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# 3.5 Font Style (Slant/Italic)

Continuing on with our walk through high-level CSS properties, in this lesson we’ll go through manipulating slnt and ital, which in CSS4 will be done through the property font-style.

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## 4.Conclusion1 lesson, 04:59

### 3.5 Font Style (Slant/Italic)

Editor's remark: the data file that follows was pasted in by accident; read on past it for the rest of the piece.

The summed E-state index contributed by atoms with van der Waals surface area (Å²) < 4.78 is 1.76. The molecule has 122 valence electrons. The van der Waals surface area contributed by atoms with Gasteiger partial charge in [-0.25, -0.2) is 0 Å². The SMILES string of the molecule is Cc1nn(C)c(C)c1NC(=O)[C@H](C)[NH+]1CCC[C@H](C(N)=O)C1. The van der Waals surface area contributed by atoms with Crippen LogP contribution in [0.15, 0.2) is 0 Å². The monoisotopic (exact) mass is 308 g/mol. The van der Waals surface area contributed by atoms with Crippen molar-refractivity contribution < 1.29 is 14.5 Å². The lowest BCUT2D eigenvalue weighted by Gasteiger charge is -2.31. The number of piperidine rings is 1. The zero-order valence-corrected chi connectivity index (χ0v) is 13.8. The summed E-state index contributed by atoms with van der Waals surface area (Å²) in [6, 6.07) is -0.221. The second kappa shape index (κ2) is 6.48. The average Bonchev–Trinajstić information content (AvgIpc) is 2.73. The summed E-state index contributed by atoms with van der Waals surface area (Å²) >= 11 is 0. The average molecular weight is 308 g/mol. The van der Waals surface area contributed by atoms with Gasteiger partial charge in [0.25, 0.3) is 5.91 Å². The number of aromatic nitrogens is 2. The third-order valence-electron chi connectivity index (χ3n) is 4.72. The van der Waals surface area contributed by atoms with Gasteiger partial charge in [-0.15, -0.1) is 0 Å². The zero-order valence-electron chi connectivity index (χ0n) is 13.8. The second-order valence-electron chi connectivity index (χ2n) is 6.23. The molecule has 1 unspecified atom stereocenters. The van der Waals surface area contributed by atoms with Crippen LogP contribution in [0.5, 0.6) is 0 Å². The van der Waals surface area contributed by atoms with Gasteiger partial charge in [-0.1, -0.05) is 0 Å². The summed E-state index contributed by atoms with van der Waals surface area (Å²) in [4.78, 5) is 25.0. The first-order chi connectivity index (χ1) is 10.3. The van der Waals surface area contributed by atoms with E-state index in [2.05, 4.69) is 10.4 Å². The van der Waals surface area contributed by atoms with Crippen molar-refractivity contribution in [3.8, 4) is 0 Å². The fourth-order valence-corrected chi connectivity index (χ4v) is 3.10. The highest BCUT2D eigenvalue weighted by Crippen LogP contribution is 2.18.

Hey welcome back to Up and Running with variable fonts. So far we've talked about two of the four high level properties that we're gonna be able to use to control variable fonts. And in this lesson we're gonna talk about the third, and that is the font style property. Now unfortunately, the weren't any open source, freely available fonts that I could use to demonstrate this to you in code. So what I'm gonna do is just show you the code that's involved. And then we're gonna go through Axis-Praxis, and have a look at the effect of modifying the axes in question. All right, so the property that we're talking about is font style. And this is something that you'll already be familiar with, if we're using to set italics on regular text as we already have it. And as we mentioned earlier, there are two axis that it's affect, it affects the italic axis which is represented with the label itel. And it also represents the slant axis which is represented with the label SLNT. So if we want to use font-variation-settings to target the italic axes, we would do that with the ital string. And then we would add in a value. Now if a font designer is using the officially registered italic axis, then the value range provided has to be somewhere in between 0 representing no italics at all just regular upright text, or 1 which represents a fully italicized state. However, If we want to target the slant axes, we use slnt as our string. And then this value can be anywhere between negative 90 and positive 90. So it might seem a little bit counter-intuitive, but if you want to make letters lean forward using the slant axes, then you have to use a negative number. And the furthest that they can be made to lean is a 90 degree angle. So basically if you put in a font of negative 90, if a font allowed for that value, those letters would by lying pretty much flat on their side. If you put in a value of zero, the letters would have not slant at all applied to them. And if you put in a positive value in the other direction, let's say 90 then those letters would be leaning all the way backwards as far as they could go. So just remember, the italic axis goes between 0 and 1 and the slant axis Goes between negative 90 and positive 90 with a negative value representing a forward slant. All right, now let's head over to access practice and I'll show you a couple of these things in action. Now the question that you're probably asking is, well what is the difference between italic and slant anyway? And how come they're two axes that are being targeted by one property? Well typically, the difference is that when you have true italics you have different glyphs, so the actual shape of the letters is different. A good example of proper italics is Libre Franklin that we've been using, and that is why you have these two different font files here. Because the Roman version has differently shaped letters to the italicized version. They're not just meant to dip forward. However if you're using it slanting, which can also be referred to by the term oblique, you're actually taking the exact same letter shape and you're just keeping it a little bit either forwards or backwards. Now because of that distinction, the fact that italics are supposed to represent different glyphs, different shaped letters, and slant is just supposed to be. Tipping a letter forward, it's assumed that any font is only gonna be using italics or slanting. So when you use font style the browser should be able to look at the font file and see if it's using italics. Or slanting, and then it should be able to interpret the values that you put against that property correctly. So that is how strictly speaking, and technically speaking, those values are kind of supposed to be used. But at the moment, it seems like fonts are being a little bit more loose with those definitions, so I'll show you what I mean. So we have this font here Compressa, which uses the italic axes. But as far as I can tell there doesn't seem to be any change in the shape of the glyphs. There are just actually, sliding them forwards. But it's using the italic axis nonetheless, probably just because the word italic is a little bit more familiar to us. And you can see, you might have to bring up this page yourself to look at it properly, again because the numbers are quite small. But you see that zero represents no italics, and then you can go all the way up to 1, which is the maximum italic. Here we have the winner font, and this font uses the slant axis, and it might seem a little strange that the slant slider is all the way over to the right. You kind of would intuitively think that if you want something to slant forward, slant to the right, then you would need to move a slider to the right, but it's actually the opposite. Cuz you remember, that a slant value corresponds to an angular rotation. So when you want to slant this text forward, you actually need to move into the negative. So as I drag this down, the number moves into the negative and we see the font slanting forwards. And you'll notice here that it maxes out at negative 15, which represents a 15 degree slant. Even though it theoretically could go as low as negative 90, it's still up to the font designer to determine what angle is gonna be the maximum that the font can still look good at. And you'll notice also it doesn't go into a positive range because the designer has decided they don't want this font to be able to slant backwards. This is another example we have Normschrift again, we drag this into the negative, we see the letters slanting forwards and that also goes between negative 15 and 0. And then this one is seemingly a bit of a mix, because it's using the term slanted rather than slant, and the range goes from 0 all the way up to 1,000. So that one has pretty much decided to go its own way, so as I mentioned, even though there are rules and guidelines, things are being approached a little bit more liberally. We may see that tighten up as time goes forward, and we may see a bit more standardization. But for now particularly with the italic and slant axes, just be aware that things might not be 100% by the rulebook. When you do have fonts that are going by those rules. Then you'll understand what you're looking at with italic axis between 0 and 1, and slant being between negative 90 and up to positive 90. So when it comes to actually using font style property, when it's ready we can assume that if you have a font using the italic axis, if you want it to be fully italic. You'll set that value to font style = 1, whereas if you have a font using the slant axes, you'll set that font style to somewhere around negative 15 if you want it to be fully italicized. And in both cases, setting the value to zero should set the letters perfectly upright. All right, so that covers the font style property, as well as the italic and slant axis. We just have one more high level property to cover, and that is the font optical sizing property. So we're gonna go through that, in the next lesson, I'll see you there.